Facebook may be the Number 1 online destination for many citizens of the web, but there is one key figure who’s still more than a little sceptical: web founder Sir Tim Berners-Lee.
Rather than an open world wide web, Berners-Lee has criticised Facebook’s harvesting of personal information, which is then in turn used to keep you locked into the social network rather than sharing and creating unique content elsewhere.
“The more you enter, the more you become locked in”, said Berners-Lee. “Your social networking site becomes a closed silo of content – and does not give you full control over your information”.
Berners-Lee seems to fear a return to the use of centralised portal sites, of which the likes of Yahoo and MSN were once dominant. “The more this kind of architecture gains widespread use, the more the web becomes fragmented – and the less we enjoy a single, universal information space […] A related danger is that one site gets so big, it becomes a monopoly, which limits innovation.”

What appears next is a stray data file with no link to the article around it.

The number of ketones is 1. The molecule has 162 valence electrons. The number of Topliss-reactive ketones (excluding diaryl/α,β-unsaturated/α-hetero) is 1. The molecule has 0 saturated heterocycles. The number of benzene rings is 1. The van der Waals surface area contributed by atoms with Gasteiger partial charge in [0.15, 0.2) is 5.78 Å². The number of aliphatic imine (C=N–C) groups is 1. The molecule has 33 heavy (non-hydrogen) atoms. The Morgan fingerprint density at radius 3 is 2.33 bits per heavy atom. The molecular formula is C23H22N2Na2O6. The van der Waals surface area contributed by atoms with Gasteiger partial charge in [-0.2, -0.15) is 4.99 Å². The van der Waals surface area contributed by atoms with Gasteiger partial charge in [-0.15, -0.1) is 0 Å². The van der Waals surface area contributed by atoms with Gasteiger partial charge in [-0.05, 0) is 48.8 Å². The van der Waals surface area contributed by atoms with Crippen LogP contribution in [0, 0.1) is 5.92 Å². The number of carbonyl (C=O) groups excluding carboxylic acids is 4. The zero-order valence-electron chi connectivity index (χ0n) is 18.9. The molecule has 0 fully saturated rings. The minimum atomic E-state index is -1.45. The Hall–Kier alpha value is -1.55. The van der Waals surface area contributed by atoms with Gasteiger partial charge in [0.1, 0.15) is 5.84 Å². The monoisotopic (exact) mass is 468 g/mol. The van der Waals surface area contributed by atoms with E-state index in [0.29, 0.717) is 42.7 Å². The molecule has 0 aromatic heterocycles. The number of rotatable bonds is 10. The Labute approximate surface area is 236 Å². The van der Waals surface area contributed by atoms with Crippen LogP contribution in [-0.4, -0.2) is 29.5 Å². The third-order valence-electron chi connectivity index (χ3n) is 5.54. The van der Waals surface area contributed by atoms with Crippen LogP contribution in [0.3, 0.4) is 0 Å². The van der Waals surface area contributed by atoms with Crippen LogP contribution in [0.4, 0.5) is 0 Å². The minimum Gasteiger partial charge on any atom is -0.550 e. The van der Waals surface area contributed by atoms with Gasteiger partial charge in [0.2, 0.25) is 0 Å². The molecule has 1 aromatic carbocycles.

With over 500 million users, Facebook is certainly starting to look much like a monopolisation of social networking. But it’s not just Zuckerberg’s empire that the knight of the web fears, but Steve Jobs’ Apple too. It too is becoming increasingly closed and centralised, made all the more worrying by people’s reliance on the company’s mobile devices.
“You can access an iTunes link only using Apple’s patented iTunes programme” said Berners-Lee. “You are no longer on the web, The iTunes world is centralised, walled off. You are trapped in a single store, rather than being on the open marketplace.”
(Update: This post initially stated that Facebook had reached 500,000 million users. Nope, Zuckerberg hasn’t taken over the entire universe, just a typo slip up. What larks. Fixed now. Sorry! Gerald – Editor.)
Via: The Metro